I mean no disrespect towards Concord Pacific developers—the corporate group of companies responsible, not only for Concord Pacific Place in Vancouver and CityPlace in Toronto—but who have expanded with numerous other large-scale “Master-planned” (as they say) communities all across Canada. Here’s the rub: It’s one thing to espouse a belief that “Communities are more than bricks and mortar” on a website. It’s quite another to put your money where your ads are.

What I’m learning from urban/community development experts like Milton Friesen and Rafael Gomez is that—at its core—planning how to live with each other in the shared spaces within multicultural cities is an ethical enterprise, not primarily a capital venture. (Though it’s often planned and developed that way.) Or, as Sandercock and Senbel put it in Chapter 5 of Postsecular Cities, “Planning is fundamentally a work of hope, the work of organizing hope.”

Writes Friesen, “The built-in logic of corporate processes constitutes a feedback mechanism that ‘mutes’ anything that does not fit the mechanism’s logic. [This] example of corporate processes generating feedback loops optimized for one type of product profit margin at the expense of another.” To which I’ve added my opinion that, even at its best, modernist urban planning is ingrained with a reliance on the rational ordering of cities—and this mechanistic design for living has proven awfully unsatisfying for so many.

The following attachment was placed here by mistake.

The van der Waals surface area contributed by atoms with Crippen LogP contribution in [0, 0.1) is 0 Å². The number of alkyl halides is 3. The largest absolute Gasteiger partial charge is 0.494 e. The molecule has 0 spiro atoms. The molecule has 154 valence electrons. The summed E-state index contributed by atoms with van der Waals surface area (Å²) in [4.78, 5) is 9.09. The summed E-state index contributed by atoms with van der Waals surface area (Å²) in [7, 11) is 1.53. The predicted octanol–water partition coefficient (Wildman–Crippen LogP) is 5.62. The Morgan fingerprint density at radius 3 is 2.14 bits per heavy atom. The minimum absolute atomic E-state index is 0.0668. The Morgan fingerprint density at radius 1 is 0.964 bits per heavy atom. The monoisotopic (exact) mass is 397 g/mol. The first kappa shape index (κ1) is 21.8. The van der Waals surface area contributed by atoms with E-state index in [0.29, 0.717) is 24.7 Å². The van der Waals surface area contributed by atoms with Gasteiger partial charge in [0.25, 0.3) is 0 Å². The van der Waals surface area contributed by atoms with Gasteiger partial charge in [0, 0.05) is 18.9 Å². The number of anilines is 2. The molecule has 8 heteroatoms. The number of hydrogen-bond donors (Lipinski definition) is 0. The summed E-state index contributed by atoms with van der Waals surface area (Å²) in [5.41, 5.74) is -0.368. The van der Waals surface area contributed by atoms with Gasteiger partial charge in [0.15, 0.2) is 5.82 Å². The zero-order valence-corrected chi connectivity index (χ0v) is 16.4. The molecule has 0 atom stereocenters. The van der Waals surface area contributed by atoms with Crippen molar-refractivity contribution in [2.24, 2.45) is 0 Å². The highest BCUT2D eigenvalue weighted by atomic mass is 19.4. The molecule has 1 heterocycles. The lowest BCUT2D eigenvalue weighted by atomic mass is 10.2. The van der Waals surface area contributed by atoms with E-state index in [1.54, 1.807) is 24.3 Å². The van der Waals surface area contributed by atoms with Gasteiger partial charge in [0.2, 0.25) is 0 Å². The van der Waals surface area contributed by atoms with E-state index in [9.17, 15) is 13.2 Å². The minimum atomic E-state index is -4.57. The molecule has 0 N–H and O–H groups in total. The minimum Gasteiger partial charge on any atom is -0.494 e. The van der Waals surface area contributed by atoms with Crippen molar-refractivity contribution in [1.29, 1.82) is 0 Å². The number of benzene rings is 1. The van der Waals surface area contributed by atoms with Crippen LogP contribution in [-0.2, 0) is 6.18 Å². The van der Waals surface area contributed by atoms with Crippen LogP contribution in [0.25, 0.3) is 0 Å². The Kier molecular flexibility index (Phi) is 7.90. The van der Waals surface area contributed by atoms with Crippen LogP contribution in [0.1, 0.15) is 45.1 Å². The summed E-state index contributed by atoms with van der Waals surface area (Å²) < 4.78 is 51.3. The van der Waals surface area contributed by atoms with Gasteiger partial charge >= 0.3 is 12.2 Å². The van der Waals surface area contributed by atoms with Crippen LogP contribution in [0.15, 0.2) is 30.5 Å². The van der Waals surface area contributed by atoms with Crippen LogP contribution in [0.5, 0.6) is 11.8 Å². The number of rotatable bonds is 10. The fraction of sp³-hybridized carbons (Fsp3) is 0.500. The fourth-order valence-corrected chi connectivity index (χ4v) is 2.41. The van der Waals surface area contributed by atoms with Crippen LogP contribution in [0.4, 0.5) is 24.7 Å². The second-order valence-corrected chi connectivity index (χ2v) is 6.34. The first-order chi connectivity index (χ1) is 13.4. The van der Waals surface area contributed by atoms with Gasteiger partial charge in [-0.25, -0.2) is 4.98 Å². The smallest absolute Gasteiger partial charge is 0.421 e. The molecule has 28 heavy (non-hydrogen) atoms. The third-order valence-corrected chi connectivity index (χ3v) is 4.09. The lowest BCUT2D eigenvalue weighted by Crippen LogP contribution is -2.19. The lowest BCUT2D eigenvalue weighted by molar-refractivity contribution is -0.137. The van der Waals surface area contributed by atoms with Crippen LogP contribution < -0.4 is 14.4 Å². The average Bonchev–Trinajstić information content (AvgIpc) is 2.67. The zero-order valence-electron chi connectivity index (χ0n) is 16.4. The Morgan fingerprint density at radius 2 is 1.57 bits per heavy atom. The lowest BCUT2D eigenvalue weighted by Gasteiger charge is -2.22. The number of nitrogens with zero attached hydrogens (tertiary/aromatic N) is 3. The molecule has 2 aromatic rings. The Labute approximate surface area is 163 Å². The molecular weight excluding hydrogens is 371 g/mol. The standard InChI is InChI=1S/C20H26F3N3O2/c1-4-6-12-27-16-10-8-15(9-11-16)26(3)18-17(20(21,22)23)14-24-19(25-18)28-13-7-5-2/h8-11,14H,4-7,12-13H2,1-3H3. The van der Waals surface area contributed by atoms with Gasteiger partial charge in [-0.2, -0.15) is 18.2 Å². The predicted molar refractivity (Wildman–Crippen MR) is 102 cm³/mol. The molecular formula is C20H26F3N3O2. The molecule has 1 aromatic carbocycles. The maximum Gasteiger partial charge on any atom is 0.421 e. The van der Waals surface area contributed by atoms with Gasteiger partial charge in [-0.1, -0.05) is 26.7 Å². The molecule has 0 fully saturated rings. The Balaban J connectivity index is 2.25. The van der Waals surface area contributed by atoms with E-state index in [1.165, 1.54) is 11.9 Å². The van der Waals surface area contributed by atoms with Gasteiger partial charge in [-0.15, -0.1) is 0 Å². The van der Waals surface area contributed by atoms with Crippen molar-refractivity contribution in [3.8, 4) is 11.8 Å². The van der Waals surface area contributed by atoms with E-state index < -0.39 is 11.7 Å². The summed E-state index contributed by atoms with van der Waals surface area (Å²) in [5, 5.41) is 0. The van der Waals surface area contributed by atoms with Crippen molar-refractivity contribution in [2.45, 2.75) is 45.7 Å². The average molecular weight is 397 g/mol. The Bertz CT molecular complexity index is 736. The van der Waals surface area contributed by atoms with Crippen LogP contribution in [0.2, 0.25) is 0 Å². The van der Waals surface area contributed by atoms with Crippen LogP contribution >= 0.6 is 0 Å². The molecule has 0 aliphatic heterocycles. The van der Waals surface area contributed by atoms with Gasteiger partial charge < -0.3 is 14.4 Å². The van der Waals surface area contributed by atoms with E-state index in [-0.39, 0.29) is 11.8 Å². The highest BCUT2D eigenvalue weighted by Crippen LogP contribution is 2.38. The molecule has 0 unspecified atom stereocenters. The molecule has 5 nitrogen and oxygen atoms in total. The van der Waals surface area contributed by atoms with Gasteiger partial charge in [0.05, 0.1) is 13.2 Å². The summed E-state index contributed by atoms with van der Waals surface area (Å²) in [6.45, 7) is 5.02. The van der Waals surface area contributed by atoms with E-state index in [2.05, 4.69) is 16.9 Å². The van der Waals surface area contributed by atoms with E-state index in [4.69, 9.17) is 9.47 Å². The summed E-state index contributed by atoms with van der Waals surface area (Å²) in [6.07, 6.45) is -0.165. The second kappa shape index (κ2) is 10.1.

What Role Can and Should the CPRA Directors Play?

Riffing on the “Spirituality at Work in the City” segment of Sandercock and Senbel’s chapter in Postsecular Cities, I imagine Canoe Landing Campus facilities as being occupied as a bright and busy place; buzzing with goodwill and camaraderie. Volunteer staff working alongside Rec Centre employees. I can close my eyes to concentrate on the sweet and spicy scents of potluck dishes I imagine being reheated in the kitchen adjacent to the reception areas.

I hear children screaming with laughter and watch young adults helping some seniors and homeless folks trying on, or donating, shoes and jackets from one of the free clothing bins in the hallways. Overall, a thriving gathering place for everyone in this urban neighbourhood of 20,000 people. Meeting places where people come together and connect.

Bringing people together to work through matters of values and meaning, not just material things. Ways of living and feeling and being among others, for instance. A matter of daily practice. An ethic towards others, not just another MASTER PLAN designed remotely by others further removed from the premises in play than we are.